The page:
News International crisis fallout reaches King’s Lynn’s Palm Paper
16:05 20 July 2011
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Shrinking newsprint market for Palm Paper - but possible £50m investment in King’s Lynn mill
Fallout from the current News International crisis and demise of the News of the World is settling in West Norfolk.
King’s Lynn’s Palm Paper produces 1,110 tonnes of newsprint a day and the loss of the biggest-selling Sunday paper has had an impact the industry.
The national market for newsprint was already shrinking, with a 7.5pc reduction in the first half of this year alone, and the closure of a major paper reduced it by a further 3pc.
Palm paper supplies News International, owners of the Sun, Times, Sunday Times and the former News of the World - but details have not been revealed.
Rapidly rising costs, with more forecast in January, and a smaller market place is seeing a squeeze on paper producers.
Company chief executive Dr Wolfgang Palm said when the Lynn mill first opened the market required 2.2 million tonnes of newsprint a year and that figure has now shrunk to 1.15 million tonnes.
“News International is considering the launch of ‘The Sun on Sunday’ which would potentially mitigate any loss. Meanwhile, other Sunday publications may benefit from the additional sales as a result of the News of the World Closure,” he said.
But Dr Palm and his Lynn management team are confident for the long-term future of the plant and may invest a further £50m in a new on-site Combined Heat and Power (CHP) energy plant using natural gas to create electricity.
Another option is to buy power from a public waste incinerator if controverisal proposals by Norfolk County Council and Anglo-American consortium Cory Wheelabrator are approved.
The incinerator would be built close to Palm’s huge mill on the Saddlebow Industrial Estate.
“We understand there are concerns about the Cory Wheelabrator project. We believe that the decision about the project has to be taken by the authorities while giving consideration to the opnion of the people of Lynn and West Norfolk.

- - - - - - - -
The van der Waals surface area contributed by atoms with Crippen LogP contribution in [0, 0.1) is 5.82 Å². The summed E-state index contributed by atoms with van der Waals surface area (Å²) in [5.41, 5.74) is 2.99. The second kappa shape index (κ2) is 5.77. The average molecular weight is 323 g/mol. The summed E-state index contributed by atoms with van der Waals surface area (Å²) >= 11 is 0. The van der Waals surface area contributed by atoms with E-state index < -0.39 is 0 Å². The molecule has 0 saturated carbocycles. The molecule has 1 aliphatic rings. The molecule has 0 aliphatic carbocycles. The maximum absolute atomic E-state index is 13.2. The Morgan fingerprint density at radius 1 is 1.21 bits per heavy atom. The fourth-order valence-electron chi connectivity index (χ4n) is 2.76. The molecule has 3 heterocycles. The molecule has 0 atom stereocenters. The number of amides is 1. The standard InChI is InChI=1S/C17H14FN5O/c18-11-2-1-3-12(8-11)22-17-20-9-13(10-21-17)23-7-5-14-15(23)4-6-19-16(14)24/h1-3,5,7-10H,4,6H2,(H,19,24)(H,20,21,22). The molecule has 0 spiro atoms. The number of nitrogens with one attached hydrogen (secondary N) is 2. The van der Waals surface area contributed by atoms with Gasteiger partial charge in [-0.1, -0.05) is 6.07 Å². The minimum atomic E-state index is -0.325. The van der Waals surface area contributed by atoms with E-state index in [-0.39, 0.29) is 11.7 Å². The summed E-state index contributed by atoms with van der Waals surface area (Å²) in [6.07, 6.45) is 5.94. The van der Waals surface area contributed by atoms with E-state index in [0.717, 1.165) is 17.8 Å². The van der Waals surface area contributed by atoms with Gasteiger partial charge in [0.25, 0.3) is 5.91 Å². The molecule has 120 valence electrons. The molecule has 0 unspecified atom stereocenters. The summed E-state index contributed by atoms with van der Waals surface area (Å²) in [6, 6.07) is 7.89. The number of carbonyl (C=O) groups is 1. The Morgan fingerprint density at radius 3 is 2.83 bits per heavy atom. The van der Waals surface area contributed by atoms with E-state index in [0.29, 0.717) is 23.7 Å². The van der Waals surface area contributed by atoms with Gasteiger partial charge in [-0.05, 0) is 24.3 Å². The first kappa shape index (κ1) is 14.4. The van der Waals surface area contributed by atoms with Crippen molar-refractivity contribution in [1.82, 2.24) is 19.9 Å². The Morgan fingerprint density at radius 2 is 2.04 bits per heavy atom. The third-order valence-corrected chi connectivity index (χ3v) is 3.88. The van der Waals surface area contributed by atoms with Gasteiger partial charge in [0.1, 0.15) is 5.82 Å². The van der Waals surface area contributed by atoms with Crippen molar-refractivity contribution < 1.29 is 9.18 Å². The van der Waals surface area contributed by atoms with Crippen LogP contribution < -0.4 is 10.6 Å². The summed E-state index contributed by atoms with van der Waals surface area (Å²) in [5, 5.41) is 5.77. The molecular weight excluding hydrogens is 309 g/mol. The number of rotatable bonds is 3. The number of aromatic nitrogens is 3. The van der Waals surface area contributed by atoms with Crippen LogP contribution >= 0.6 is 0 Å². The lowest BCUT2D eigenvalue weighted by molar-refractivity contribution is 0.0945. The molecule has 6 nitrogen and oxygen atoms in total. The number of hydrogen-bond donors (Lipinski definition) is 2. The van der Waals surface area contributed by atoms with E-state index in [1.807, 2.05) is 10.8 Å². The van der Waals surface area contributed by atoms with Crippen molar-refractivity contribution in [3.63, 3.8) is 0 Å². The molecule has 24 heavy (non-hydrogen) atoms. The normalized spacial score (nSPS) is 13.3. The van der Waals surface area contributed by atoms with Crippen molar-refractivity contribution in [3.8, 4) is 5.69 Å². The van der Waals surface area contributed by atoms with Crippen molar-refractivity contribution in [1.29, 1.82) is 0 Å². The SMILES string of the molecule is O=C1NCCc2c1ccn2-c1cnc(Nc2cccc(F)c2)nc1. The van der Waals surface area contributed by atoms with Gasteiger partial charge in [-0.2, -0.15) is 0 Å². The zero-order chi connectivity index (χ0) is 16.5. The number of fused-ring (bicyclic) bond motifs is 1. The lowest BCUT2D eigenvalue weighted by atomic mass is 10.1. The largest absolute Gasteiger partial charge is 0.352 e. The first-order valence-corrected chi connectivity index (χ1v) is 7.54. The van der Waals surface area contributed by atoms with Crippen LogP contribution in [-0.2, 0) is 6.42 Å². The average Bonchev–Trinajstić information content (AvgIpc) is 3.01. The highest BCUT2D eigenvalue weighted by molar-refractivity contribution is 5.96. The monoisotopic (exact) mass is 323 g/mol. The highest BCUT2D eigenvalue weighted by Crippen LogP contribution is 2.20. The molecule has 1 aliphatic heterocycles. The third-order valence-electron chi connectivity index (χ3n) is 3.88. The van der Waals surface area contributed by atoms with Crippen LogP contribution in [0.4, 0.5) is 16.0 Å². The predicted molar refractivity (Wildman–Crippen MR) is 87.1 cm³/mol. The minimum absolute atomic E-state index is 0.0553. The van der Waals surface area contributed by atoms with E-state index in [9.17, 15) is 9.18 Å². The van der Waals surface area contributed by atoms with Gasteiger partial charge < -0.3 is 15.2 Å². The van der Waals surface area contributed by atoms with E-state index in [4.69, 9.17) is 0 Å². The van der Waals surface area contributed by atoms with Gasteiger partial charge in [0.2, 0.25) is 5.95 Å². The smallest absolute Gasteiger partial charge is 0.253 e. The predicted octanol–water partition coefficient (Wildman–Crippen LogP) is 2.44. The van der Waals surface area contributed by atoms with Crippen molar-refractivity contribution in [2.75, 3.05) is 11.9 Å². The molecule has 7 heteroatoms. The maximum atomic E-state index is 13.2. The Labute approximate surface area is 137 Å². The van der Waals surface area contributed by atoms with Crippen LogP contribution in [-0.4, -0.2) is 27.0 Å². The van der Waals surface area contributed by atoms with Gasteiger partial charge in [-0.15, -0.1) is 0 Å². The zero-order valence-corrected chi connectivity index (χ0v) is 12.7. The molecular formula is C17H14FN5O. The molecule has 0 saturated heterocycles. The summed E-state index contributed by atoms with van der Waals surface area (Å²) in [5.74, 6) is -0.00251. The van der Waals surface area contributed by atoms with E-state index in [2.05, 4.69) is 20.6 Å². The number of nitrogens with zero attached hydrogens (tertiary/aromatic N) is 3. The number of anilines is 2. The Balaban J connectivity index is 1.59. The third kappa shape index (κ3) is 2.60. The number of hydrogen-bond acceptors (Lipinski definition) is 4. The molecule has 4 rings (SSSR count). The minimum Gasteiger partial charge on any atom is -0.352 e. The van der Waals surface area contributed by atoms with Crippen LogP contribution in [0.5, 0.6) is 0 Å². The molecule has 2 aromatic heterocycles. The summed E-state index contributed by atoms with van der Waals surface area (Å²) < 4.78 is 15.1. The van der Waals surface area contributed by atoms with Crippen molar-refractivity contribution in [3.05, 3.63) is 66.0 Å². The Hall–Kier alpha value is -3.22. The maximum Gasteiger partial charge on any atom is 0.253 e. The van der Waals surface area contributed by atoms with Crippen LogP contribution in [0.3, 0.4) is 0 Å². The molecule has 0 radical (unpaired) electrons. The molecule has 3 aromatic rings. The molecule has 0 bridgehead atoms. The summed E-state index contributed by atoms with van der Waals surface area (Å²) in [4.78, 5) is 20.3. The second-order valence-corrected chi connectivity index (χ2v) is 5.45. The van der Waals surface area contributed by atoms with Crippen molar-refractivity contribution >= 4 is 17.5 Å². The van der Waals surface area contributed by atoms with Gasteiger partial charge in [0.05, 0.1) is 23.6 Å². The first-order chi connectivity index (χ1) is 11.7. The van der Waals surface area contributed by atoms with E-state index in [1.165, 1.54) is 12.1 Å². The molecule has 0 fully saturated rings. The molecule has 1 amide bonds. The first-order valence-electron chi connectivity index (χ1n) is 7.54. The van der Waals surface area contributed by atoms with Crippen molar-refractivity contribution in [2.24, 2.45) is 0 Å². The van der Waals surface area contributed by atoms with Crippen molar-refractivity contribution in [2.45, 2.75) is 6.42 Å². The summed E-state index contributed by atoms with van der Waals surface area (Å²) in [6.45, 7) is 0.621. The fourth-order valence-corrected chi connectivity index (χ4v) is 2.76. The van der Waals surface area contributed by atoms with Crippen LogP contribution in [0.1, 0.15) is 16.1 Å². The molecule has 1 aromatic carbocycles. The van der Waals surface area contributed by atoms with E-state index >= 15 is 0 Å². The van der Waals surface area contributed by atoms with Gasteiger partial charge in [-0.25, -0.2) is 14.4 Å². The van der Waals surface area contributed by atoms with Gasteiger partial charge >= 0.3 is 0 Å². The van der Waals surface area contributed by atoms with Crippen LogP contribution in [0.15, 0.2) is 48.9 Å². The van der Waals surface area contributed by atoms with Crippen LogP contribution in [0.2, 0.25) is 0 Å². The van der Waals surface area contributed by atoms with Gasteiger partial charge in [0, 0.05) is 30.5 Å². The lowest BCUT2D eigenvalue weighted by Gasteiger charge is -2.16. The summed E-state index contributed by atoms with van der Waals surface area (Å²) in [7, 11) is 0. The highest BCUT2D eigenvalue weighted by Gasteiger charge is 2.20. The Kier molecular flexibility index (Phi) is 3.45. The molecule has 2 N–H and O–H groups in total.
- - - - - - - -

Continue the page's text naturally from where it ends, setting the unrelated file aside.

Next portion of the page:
“We think it would be wise not to be part of this discussion, so we do not want to get involved,” said Dr Palm.
But he confirmed his company had been in talks with Cory Wheelabrator to discuss the possibility of Palm buying power if the incinerator was built.
The paper mill also has planning permission for an on-site incinerator to burn waste from the factory to create power - a system already used at its German sites.
“We have a lot more control over what we burn - it’s paper waste. It’s very different from a public waste-burning incinerator and we have not had a complaint,” said Dr Palm, who did not rule out the possibility of a similar plant being built in Lynn.
Palm has also been talking to electricity producer Centrica about taking excess steam from a proposed expansion of Lynn’s power station.
But a final decision on the future power supply has yet to be taken and Dr Palm said his company was keen to see the outcome of the Cory application and the Centrica plans before anything would be decided.
Dr Palm did say, however,that if neither of the external applications were approved then Palm would rather build a £50m CHP plant than an incinerator because it was both more ecnomical and better for the environment.
The company is also offering an apprenticeship scheme - offering young people the chance to study in Germany to achieve qualifications in paper manufacturing over a three-year period.
Eight full-time apprentices and four part-time will take part in the scheme along with 12 engineers and shift supervisors already working for Palm.
The company is also funding a person to study for a Master of Engineering at Munich University of Applied Sciences. The course is for post-graduates and applications can still be made to Palm.